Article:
Study Suggests Genetics as a Cause, Not Just a Risk, for Some Alzheimer’s

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Scientists are proposing a new way of understanding the genetics of Alzheimer’s that would mean that up to a fifth of patients would be considered to have a genetically caused form of the disease.

Currently, the vast majority of Alzheimer’s cases do not have a clearly identified cause. The new designation, proposed in a study published Monday, could broaden the scope of efforts to develop treatments, including gene therapy, and affect the design of clinical trials.

It could also mean that hundreds of thousands of people in the United States alone could, if they chose, receive a diagnosis of Alzheimer’s before developing any symptoms of cognitive decline, although there currently are no treatments for people at that stage.

The new classification would make this type of Alzheimer’s one of the most common genetic disorders in the world, medical experts said.

“This reconceptualization that we’re proposing affects not a small minority of people,” said Dr. Juan Fortea, an author of the study and the director of the Sant Pau Memory Unit in Barcelona, Spain. “Sometimes we say that we don’t know the cause of Alzheimer’s disease,” but, he said, this would mean that about 15 to 20 percent of cases “can be tracked back to a cause, and the cause is in the genes.”

The idea involves a gene variant called APOE4. Scientists have long known that inheriting one copy of the variant increases the risk of developing Alzheimer’s, and that people with two copies, inherited from each parent, have vastly increased risk.

The new study, published in the journal Nature Medicine, analyzed data from over 500 people with two copies of APOE4, a significantly larger pool than in previous studies. The researchers found that almost all of those patients developed the biological pathology of Alzheimer’s, and the authors say that two copies of APOE4 should now be considered a cause of Alzheimer’s — not simply a risk factor.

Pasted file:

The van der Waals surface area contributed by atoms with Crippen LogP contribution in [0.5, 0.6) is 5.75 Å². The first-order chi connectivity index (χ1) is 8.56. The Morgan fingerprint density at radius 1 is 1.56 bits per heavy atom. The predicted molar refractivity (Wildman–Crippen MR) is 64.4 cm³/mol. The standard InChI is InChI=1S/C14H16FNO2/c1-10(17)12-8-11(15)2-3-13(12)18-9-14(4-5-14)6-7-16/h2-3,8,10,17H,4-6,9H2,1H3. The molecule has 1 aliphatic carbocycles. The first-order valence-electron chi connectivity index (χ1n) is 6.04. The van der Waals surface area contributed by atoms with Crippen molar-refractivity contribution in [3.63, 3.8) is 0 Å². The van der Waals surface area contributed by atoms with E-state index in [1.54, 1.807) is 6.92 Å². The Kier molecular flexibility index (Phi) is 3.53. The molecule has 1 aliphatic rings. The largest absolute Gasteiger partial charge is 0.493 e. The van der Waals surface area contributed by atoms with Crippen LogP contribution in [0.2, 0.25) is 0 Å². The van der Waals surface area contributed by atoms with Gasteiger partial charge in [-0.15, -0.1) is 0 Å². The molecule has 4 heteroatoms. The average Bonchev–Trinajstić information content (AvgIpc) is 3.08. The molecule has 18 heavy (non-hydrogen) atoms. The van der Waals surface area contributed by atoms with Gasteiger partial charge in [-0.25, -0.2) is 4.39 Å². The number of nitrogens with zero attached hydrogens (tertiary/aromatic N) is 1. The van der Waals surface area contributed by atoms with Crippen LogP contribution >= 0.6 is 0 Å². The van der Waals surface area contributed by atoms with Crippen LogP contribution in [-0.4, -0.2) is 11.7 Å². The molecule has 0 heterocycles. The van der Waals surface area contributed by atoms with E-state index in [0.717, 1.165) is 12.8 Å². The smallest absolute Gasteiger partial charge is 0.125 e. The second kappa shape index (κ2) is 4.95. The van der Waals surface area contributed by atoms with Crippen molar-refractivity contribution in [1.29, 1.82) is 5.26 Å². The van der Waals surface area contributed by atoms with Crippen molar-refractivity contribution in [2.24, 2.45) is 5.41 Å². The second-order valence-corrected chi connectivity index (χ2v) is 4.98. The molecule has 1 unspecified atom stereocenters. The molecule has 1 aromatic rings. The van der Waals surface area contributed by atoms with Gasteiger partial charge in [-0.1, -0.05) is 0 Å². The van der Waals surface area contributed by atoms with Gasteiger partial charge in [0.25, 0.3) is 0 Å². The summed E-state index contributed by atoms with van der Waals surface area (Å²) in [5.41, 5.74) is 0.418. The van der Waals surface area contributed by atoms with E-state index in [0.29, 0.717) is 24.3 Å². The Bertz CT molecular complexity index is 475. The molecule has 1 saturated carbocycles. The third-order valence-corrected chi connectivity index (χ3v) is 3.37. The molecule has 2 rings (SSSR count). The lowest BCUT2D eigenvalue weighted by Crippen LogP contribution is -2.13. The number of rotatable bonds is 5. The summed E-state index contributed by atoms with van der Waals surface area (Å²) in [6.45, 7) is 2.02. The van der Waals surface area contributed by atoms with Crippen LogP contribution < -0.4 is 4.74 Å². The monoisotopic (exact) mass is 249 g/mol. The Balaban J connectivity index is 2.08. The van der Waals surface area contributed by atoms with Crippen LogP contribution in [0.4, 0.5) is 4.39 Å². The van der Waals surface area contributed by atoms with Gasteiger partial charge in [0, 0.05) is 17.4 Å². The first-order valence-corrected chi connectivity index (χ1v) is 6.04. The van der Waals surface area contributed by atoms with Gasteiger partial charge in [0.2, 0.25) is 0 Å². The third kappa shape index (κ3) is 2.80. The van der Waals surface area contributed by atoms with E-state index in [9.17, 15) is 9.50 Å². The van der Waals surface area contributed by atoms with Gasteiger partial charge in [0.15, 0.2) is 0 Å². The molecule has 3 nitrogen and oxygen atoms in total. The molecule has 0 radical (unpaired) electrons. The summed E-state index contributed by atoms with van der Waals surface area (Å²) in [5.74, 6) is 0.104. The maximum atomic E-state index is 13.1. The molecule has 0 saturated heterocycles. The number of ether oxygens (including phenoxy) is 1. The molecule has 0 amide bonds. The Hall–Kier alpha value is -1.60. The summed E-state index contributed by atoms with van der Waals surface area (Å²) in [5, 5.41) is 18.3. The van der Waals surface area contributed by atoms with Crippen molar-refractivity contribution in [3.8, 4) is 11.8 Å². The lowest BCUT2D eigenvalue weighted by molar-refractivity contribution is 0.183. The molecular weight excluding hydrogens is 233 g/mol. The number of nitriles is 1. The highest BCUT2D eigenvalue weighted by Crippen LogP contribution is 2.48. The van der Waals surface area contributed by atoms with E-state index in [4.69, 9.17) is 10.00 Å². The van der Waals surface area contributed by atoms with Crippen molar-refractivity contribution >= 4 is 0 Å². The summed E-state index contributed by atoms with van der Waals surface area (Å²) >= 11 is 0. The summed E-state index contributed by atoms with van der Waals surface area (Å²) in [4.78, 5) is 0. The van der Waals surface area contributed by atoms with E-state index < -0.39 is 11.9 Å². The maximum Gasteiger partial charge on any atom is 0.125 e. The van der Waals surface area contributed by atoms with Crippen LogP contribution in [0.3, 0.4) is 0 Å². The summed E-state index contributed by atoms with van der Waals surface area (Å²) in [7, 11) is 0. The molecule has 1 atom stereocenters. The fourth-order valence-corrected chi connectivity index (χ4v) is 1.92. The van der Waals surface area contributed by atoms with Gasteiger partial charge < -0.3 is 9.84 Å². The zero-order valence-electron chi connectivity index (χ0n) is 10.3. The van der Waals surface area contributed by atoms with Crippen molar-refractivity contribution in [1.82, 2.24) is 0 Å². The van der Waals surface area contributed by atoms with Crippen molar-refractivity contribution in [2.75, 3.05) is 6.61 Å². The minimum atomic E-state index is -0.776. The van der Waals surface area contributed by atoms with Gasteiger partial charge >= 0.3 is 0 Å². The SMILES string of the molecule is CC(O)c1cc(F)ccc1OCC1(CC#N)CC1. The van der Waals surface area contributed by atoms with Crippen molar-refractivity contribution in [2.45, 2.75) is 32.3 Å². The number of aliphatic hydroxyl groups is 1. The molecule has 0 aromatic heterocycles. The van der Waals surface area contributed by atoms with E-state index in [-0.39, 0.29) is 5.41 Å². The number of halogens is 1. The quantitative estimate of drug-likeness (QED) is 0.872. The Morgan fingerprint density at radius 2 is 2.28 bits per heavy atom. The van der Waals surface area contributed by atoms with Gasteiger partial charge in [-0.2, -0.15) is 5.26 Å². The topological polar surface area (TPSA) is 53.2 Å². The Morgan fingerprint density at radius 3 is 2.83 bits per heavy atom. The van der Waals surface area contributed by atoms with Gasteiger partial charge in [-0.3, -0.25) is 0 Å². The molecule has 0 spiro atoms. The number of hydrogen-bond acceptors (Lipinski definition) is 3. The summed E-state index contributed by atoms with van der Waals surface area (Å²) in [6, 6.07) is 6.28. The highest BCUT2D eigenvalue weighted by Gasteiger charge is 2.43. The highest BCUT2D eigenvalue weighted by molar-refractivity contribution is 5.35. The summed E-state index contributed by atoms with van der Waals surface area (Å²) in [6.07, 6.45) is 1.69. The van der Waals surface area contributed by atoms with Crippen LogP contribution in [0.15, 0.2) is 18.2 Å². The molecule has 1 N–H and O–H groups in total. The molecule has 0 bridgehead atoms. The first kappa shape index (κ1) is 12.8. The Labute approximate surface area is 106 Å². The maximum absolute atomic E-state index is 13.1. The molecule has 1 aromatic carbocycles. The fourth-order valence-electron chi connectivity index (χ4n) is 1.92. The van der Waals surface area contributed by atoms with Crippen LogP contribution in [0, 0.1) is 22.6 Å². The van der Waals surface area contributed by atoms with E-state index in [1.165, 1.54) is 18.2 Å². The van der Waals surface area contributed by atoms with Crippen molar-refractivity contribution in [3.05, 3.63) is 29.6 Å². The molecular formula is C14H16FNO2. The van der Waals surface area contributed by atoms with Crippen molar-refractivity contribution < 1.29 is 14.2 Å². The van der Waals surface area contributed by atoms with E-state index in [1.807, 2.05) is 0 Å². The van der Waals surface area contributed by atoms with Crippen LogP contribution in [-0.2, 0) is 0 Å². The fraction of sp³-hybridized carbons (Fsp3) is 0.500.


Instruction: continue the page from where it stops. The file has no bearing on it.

The patients also developed Alzheimer’s pathology relatively young, the study found. By age 55, over 95 percent had biological markers associated with the disease. By 65, almost all had abnormal levels of a protein called amyloid that forms plaques in the brain, a hallmark of Alzheimer’s. And many started developing symptoms of cognitive decline at age 65, younger than most people without the APOE4 variant.

“The critical thing is that these individuals are often symptomatic 10 years earlier than other forms of Alzheimer’s disease,” said Dr. Reisa Sperling, a neurologist at Mass General Brigham in Boston and an author of the study.

She added, “By the time they are picked up and clinically diagnosed, because they’re often younger, they have more pathology.”

People with two copies, known as APOE4 homozygotes, make up 2 to 3 percent of the general population, but are an estimated 15 to 20 percent of people with Alzheimer’s dementia, experts said. People with one copy make up about 15 to 25 percent of the general population, and about 50 percent of Alzheimer’s dementia patients.

The most common variant is called APOE3, which seems to have a neutral effect on Alzheimer’s risk. About 75 percent of the general population has one copy of APOE3, and more than half of the general population has two copies.

Alzheimer’s experts not involved in the study said classifying the two-copy condition as genetically determined Alzheimer’s could have significant implications, including encouraging drug development beyond the field’s recent major focus on treatments that target and reduce amyloid.

Dr. Samuel Gandy, an Alzheimer’s researcher at Mount Sinai in New York, who was not involved in the study, said that patients with two copies of APOE4 faced much higher safety risks from anti-amyloid drugs.